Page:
Evangelicals Have Long Pursued Political Power

Evangelicals Have Long Pursued Political Power September 3, 2018

Christianity Today recently published an article by Michael Horton, J. Gresham Machen Professor of Systematic Theology and Apologetics at Westminster Seminary, California. In his article, Horton took issue with Trump’s recent statements that evangelicals are “one election away from losing everything.”

As Horton explained:

In a Monday meeting with evangelical leaders at the White House, President Trump reportedly warned of violence against conservative Christians if the GOP loses in November. Evangelicals, he said, were “one election away from losing everything.”

As evangelicals, we would do well to correct the president on this point. If an election can cause us to lose everything, what is it exactly that we have in the first place?

Horton argues that evangelicals only lose everything when they cease to preach the true gospel, not when they lose political power. He says evangelicals need to correct the president—as though numerous evangelical leaders weren’t saying the exact same thing.

Horton continues:

Anyone who believes, much less preaches, that evangelical Christians are “one election away from losing everything” in November has forgotten how to sing the psalmist’s warning, “Do not put your trust in princes, in human beings, who cannot save” (Ps. 146:3).

The trouble is that conservative media has been trumpeting this message for years—they claimed that Obama’s election would lead to evangelicals being sent to concentration camps, for crap’s sake. Evangelicals have been riding on the outcome of individual elections for decades now, tying their boat to that of what Horton calls “princes.”

If Horton wants to turn this around, he needs to do more than counter one statement by Trump. He needs to admit conservative media’s—and evangelical leaders’—role in convincing evangelical laypeople that their very survival is dependent on elections.

Horton also would do well to question the broader implications of the wedding of evangelicals and Donald Trump. It is not as though this close embrace is new. Trump is only threatening evangelicals with dire consequences if they lose the midterms because evangelicals willingly tied their boat to Trump two years ago, and, arguably, elected him.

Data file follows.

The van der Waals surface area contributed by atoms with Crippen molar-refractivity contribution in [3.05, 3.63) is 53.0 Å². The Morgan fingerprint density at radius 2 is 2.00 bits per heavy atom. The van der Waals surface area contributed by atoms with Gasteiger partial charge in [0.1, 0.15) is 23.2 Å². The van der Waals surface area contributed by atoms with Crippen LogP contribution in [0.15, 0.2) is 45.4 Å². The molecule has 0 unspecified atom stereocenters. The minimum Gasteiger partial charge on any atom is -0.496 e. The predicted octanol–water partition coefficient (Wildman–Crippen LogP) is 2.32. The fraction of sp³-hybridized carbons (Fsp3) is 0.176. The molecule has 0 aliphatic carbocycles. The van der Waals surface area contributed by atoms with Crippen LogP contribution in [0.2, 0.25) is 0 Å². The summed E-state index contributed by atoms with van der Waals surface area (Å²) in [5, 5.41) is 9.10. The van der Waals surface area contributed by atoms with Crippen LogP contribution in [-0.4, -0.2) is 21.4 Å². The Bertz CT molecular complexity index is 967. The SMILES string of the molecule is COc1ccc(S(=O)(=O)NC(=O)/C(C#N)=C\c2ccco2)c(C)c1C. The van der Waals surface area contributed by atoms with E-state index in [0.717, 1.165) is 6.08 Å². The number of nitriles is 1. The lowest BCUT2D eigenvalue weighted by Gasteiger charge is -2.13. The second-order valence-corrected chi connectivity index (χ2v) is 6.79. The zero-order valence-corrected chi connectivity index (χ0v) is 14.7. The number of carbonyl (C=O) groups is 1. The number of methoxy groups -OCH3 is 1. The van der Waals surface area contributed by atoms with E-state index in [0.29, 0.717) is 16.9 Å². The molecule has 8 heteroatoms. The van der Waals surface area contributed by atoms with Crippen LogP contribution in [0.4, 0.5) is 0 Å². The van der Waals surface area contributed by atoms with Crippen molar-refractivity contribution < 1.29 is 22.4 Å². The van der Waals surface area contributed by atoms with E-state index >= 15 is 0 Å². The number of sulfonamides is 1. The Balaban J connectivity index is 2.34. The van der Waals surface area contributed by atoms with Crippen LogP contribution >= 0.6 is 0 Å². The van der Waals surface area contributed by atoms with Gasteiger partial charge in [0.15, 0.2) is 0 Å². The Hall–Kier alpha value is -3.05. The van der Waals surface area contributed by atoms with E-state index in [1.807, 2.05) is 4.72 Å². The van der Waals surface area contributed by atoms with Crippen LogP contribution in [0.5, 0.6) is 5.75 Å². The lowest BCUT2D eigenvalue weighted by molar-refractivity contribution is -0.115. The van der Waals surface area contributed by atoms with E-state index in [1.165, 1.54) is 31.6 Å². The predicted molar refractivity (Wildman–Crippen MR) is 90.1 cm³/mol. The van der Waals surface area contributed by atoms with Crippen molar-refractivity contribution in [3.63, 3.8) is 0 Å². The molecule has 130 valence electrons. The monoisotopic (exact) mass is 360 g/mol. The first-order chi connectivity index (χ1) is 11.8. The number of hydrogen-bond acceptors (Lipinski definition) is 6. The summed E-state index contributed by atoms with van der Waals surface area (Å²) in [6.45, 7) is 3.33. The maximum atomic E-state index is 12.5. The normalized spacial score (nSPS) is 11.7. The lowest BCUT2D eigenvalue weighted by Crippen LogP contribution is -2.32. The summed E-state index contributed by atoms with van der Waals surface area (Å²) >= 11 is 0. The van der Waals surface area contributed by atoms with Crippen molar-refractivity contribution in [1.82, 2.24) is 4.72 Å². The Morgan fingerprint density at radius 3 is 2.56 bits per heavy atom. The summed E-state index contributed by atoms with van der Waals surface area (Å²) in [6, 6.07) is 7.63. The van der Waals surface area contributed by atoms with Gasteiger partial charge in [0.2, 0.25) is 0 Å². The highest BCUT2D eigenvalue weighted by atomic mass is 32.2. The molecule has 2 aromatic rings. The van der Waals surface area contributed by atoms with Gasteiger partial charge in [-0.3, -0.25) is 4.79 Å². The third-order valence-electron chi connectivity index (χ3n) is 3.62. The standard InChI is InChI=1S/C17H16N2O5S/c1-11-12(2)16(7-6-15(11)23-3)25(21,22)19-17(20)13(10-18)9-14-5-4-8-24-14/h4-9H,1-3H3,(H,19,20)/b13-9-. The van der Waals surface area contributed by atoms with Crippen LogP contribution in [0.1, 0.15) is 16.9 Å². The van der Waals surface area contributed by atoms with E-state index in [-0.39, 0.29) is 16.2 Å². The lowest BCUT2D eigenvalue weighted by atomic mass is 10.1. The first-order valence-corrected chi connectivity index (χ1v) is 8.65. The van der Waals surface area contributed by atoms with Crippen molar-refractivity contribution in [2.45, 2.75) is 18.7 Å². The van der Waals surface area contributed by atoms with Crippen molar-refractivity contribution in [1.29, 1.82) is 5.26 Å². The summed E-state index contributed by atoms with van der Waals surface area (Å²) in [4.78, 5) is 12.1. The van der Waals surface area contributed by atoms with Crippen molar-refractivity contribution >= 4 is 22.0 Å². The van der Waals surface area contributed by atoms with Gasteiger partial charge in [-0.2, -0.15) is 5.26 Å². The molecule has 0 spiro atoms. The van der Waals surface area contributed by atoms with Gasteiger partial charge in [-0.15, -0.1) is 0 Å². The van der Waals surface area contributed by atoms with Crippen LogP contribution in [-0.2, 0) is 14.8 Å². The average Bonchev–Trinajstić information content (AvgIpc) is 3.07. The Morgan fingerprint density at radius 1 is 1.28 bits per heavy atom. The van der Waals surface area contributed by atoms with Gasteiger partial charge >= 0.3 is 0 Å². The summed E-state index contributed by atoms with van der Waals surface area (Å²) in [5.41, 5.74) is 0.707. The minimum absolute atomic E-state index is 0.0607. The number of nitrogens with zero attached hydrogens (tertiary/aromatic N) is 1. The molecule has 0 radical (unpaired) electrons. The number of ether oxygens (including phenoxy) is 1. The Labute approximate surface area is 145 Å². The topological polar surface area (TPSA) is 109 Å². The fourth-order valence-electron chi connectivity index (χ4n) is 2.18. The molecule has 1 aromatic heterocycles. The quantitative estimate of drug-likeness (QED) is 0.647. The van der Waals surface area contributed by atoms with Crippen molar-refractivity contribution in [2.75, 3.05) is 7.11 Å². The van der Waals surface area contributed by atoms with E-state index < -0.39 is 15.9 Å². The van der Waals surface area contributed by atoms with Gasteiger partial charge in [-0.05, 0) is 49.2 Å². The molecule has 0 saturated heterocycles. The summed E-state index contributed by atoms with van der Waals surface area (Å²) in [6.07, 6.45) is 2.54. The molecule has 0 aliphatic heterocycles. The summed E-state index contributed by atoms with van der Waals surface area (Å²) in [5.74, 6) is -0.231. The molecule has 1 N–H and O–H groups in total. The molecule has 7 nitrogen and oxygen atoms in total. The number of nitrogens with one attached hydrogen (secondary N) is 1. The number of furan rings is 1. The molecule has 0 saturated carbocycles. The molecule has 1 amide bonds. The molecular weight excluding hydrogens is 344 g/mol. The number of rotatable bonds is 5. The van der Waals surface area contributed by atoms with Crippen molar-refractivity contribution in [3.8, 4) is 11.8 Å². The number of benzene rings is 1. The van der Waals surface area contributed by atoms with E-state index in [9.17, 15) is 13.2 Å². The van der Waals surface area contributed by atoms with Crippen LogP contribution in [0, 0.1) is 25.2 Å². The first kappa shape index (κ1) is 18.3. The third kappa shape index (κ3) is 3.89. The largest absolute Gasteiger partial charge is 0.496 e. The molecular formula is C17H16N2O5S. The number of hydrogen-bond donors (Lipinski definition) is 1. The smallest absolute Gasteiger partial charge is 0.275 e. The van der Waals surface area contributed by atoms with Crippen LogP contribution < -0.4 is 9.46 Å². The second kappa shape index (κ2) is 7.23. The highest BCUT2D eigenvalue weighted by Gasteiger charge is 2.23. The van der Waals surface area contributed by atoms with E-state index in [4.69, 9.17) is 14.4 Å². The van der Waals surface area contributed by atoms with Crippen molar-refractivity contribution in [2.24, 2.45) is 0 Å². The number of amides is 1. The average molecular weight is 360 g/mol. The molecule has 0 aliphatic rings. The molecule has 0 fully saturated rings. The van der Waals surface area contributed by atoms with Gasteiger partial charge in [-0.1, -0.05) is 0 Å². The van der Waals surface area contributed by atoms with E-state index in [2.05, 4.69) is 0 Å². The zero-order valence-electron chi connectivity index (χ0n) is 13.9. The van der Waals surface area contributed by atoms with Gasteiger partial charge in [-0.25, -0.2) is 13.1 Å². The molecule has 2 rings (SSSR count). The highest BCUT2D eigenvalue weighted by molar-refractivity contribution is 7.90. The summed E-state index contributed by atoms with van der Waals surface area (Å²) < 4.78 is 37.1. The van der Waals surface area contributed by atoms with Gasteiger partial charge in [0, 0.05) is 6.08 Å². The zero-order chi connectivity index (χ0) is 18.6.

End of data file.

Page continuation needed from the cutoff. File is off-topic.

There’s another issue in play—Horton is concerned that Americans will come to view evangelicals as more interested in political power than in preaching the gospel.

Something tremendous is at stake here: whether evangelical Christians place their faith more in Caesar and his kingdom than in Christ and his reign. On that one, we do have everything to lose—this November and every other election cycle. When we seek special political favors for the church, we communicate to the masses that Christ’s kingdom is just another demographic in the US electorate.

This concern is a bit late. That ship sailed a long time ago.

Evangelicals have been entangled in politics for decades now—forever warning of horrific consequences if elections do not pan out in the direction of evangelicals’ favored candidates and political party. Evangelicals have ridden on elections for close to half a century.

Don’t get me wrong—I’m glad Horton is warning evangelicals not to listen to Trump’s dire warnings. What he misses is that evangelicals set themselves up for this a long time ago.

As progressive evangelical John Fea wrote recently:

Why do so many evangelicals believe in Donald Trump? Because they privilege fear over hope, power over humility, and nostalgia over history.

Eight in ten white evangelicals voted for Donald Trump. For all Horton’s words, evangelicals made a conscious choice to tie their ship to political power. Trump is not the primary one proclaiming doom if Republicans lose the next election. Evangelicals are.

Horton is a bit late in his warnings.

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